from The Lost Boys of Sudan and Farah ..
The lost children of sudan essay
But the is just one group abusing the children in Sudan. Government-backed Arab militia groups have abducted and sold many non-Arab children in southern Sudan to Arab masters living in the north, she said.
Lost Boys of Sudan were over 20,000 boys of the Nuer and Dinka ..
That is where CINA found them. A local organization supported by UNICEF, case workers painstakingly trace separated families. They enter the names of lost children into a UNICEF supported database that holds nearly 15,000 names.
They enter the names of lost children into a UNICEF ..
That is the place CINA discovered them. An area organisation supported by UNICEF, case staff painstakingly hint separated households. They enter the names of lost children right into a UNICEF supported database that holds almost 15,000 names.
Reflection Paper: Lost Boys of Sudan - Mr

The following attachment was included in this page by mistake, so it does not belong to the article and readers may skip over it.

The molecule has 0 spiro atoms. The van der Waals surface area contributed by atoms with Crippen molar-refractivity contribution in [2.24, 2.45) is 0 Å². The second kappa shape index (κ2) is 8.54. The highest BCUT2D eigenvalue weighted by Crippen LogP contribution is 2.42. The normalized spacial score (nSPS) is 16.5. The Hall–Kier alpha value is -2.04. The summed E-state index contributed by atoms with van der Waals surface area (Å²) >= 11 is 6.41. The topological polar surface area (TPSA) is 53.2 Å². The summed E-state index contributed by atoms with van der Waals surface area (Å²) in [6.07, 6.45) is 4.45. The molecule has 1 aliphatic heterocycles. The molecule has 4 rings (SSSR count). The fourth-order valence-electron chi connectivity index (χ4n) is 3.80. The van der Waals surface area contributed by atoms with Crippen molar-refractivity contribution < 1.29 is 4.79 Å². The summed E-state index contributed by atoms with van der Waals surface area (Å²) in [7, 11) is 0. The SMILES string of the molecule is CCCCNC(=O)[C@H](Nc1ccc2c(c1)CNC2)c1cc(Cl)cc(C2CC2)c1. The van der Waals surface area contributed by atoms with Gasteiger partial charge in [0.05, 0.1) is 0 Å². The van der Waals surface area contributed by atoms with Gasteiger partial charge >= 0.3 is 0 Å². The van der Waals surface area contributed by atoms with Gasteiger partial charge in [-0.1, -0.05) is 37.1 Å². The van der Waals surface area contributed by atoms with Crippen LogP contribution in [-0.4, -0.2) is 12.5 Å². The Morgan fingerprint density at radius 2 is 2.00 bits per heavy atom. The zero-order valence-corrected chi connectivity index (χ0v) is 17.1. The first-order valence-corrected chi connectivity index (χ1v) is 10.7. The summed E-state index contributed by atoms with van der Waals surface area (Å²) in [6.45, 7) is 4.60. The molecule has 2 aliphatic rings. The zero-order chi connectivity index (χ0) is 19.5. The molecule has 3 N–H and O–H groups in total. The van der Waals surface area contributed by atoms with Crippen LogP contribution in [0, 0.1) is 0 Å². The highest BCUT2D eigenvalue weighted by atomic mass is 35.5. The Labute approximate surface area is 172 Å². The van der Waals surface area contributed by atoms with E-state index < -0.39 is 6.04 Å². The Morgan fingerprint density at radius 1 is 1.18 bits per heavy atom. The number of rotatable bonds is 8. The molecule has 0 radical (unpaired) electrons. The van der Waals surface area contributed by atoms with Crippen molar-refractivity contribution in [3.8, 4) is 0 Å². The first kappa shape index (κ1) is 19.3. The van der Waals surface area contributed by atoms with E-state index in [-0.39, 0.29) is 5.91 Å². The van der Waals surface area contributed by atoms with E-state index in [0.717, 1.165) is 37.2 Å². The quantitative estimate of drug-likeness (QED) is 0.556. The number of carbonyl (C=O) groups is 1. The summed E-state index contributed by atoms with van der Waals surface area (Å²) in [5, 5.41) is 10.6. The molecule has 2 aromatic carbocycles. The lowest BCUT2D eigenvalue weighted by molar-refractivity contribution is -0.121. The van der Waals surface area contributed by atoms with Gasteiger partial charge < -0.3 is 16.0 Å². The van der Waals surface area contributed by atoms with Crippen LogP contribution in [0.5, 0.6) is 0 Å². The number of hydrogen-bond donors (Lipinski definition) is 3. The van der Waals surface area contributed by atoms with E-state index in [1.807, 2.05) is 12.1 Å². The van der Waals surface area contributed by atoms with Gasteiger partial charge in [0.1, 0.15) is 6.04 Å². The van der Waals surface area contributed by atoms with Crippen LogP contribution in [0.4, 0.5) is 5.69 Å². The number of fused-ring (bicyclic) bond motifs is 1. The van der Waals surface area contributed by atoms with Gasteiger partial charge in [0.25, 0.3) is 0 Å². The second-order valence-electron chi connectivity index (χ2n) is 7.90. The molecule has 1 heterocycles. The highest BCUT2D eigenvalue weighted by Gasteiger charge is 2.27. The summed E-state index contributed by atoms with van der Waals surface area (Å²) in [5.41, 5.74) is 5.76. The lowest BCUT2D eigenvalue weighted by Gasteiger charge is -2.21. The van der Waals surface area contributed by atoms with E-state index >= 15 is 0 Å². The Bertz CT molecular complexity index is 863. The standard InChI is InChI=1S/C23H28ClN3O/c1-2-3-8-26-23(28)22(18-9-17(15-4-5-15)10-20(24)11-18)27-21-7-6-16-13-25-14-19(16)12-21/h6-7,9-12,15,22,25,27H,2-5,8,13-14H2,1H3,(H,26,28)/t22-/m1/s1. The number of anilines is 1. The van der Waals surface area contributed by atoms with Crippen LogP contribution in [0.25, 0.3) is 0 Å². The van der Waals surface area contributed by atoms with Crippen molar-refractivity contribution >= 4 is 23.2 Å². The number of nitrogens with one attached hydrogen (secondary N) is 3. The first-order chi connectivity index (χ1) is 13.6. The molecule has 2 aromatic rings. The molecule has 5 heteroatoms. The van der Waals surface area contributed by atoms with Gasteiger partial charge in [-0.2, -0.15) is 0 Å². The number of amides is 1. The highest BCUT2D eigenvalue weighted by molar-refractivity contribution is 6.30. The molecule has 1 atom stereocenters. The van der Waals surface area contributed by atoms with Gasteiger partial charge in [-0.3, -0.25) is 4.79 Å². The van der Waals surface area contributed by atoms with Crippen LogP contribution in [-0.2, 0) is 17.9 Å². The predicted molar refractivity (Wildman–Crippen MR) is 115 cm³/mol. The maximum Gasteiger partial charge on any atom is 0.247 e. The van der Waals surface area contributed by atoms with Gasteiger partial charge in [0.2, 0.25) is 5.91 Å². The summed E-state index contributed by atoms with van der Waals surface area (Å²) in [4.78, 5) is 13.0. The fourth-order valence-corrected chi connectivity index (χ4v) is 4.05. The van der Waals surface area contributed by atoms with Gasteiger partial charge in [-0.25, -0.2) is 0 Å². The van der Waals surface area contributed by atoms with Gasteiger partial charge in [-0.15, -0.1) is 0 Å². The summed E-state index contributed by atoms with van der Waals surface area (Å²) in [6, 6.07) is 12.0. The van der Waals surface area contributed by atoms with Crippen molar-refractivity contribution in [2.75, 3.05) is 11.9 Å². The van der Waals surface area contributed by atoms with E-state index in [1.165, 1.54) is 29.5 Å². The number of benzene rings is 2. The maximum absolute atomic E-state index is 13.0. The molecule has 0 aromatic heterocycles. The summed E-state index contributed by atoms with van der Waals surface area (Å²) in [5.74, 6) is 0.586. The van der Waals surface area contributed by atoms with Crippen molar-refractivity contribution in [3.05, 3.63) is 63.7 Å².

Before the war began in 1983, there was a well-functioning health system in Sudan, and in the North in particular. However, as the war continued in the South, the health system deteriorated in the North. Medicine was either not available or very expensive in many hospitals in the North. Many people could not afford to visit a doctor. Today it is becoming more difficult to go to a doctor. Meanwhile, the health situation in the South or “New Sudan” has broken down since 1994. The few hospitals which were built after the Addis Ababa Agreement of 1972 were destroyed during the war. There is no single hospital in the South that is functioning. The SPLM has, therefore, made the rehabilitation and reconstruction of social structures and institutions of health care an urgent priority. As result, the SPLM have initiated a number of primary health care units and some hospitals. Some of these are currently in operation. The SPLM is engaged in the rehabilitation of primary health care, maternal and child health units in all the liberated areas of New Sudan. The SPLM calls for a comprehensive awareness on HIV/AIDS in the New Sudan. The HIV/AIDS campaign has been in some parts of the New Sudan. “In fact, HIV/AIDS is more than a health problem, it is a social problem that requires change of attitudes and behaviour. Any change of attitudes and social behaviour calls for political, religious and community leaders to take the lead in the fight against this pandemic. Health policy-makers of the Civil Authority of the New Sudan (CANS) will have to draw lessons from Uganda and other countries that have placed HIV/AIDS on the agenda of their leading issues of public policy. Since 1994 there was an outbreak of deadly diseases in Southern Sudan, notably, the Kalazaar. About five thousand Southern Sudanese from Western Upper Nile died of Kalazaar. In general, the humanitarian situation in Sudan is very bad, especially in the Upper Nile region (Ayoti 2000). In recent fighting between the government and the SPLA, hundreds of thousands of civilians in Leer, Western Upper Nile were displaced (Statement by the European Coalation on Oil in Sudan 2003). There was not enough medicine to fight this disease. However, diseases like sleeping sickness, river blindness and tuberculosis broke out, too, and killed a sizable number of Sudanese. According to the SPLM, 90 procent of the population in the liberated areas are either sick or suffer from malnutrition. The international organisations and indigenous NGOS were not in the position to provide the necessary medicine.